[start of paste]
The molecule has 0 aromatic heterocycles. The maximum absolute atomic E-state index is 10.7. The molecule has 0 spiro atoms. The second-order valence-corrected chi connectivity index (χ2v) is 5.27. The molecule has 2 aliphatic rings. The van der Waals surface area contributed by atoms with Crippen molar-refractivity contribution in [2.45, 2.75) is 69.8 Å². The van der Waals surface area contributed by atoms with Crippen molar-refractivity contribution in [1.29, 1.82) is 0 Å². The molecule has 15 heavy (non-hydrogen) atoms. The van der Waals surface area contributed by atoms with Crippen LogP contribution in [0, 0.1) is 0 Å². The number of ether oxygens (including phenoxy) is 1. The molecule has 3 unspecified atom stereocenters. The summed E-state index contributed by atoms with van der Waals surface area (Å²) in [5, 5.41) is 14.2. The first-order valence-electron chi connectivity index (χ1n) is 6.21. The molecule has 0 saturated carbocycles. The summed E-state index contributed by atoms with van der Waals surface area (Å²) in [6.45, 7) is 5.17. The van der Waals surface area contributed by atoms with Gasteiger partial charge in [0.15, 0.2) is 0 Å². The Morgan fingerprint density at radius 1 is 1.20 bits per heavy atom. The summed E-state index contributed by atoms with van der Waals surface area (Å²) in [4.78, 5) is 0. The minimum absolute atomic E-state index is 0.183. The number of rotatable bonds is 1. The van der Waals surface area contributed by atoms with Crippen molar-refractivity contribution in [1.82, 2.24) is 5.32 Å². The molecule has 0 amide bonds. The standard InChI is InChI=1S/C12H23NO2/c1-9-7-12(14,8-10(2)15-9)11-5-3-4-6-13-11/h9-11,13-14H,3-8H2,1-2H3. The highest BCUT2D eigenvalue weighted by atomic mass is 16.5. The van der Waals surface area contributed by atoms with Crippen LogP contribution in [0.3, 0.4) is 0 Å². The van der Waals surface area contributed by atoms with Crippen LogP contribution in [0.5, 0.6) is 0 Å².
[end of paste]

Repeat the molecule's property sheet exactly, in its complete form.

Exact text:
The molecule has 0 aromatic heterocycles. The maximum absolute atomic E-state index is 10.7. The molecule has 0 spiro atoms. The second-order valence-corrected chi connectivity index (χ2v) is 5.27. The molecule has 2 aliphatic rings. The van der Waals surface area contributed by atoms with Crippen molar-refractivity contribution in [2.45, 2.75) is 69.8 Å². The van der Waals surface area contributed by atoms with Crippen molar-refractivity contribution in [1.29, 1.82) is 0 Å². The molecule has 15 heavy (non-hydrogen) atoms. The van der Waals surface area contributed by atoms with Crippen LogP contribution in [0, 0.1) is 0 Å². The number of ether oxygens (including phenoxy) is 1. The molecule has 3 unspecified atom stereocenters. The summed E-state index contributed by atoms with van der Waals surface area (Å²) in [5, 5.41) is 14.2. The first-order valence-electron chi connectivity index (χ1n) is 6.21. The molecule has 0 saturated carbocycles. The summed E-state index contributed by atoms with van der Waals surface area (Å²) in [6.45, 7) is 5.17. The van der Waals surface area contributed by atoms with Gasteiger partial charge in [0.15, 0.2) is 0 Å². The Morgan fingerprint density at radius 1 is 1.20 bits per heavy atom. The summed E-state index contributed by atoms with van der Waals surface area (Å²) in [4.78, 5) is 0. The minimum absolute atomic E-state index is 0.183. The number of rotatable bonds is 1. The van der Waals surface area contributed by atoms with Crippen molar-refractivity contribution in [1.82, 2.24) is 5.32 Å². The molecule has 0 amide bonds. The standard InChI is InChI=1S/C12H23NO2/c1-9-7-12(14,8-10(2)15-9)11-5-3-4-6-13-11/h9-11,13-14H,3-8H2,1-2H3. The highest BCUT2D eigenvalue weighted by atomic mass is 16.5. The van der Waals surface area contributed by atoms with Crippen LogP contribution in [0.3, 0.4) is 0 Å². The van der Waals surface area contributed by atoms with Crippen LogP contribution in [0.5, 0.6) is 0 Å².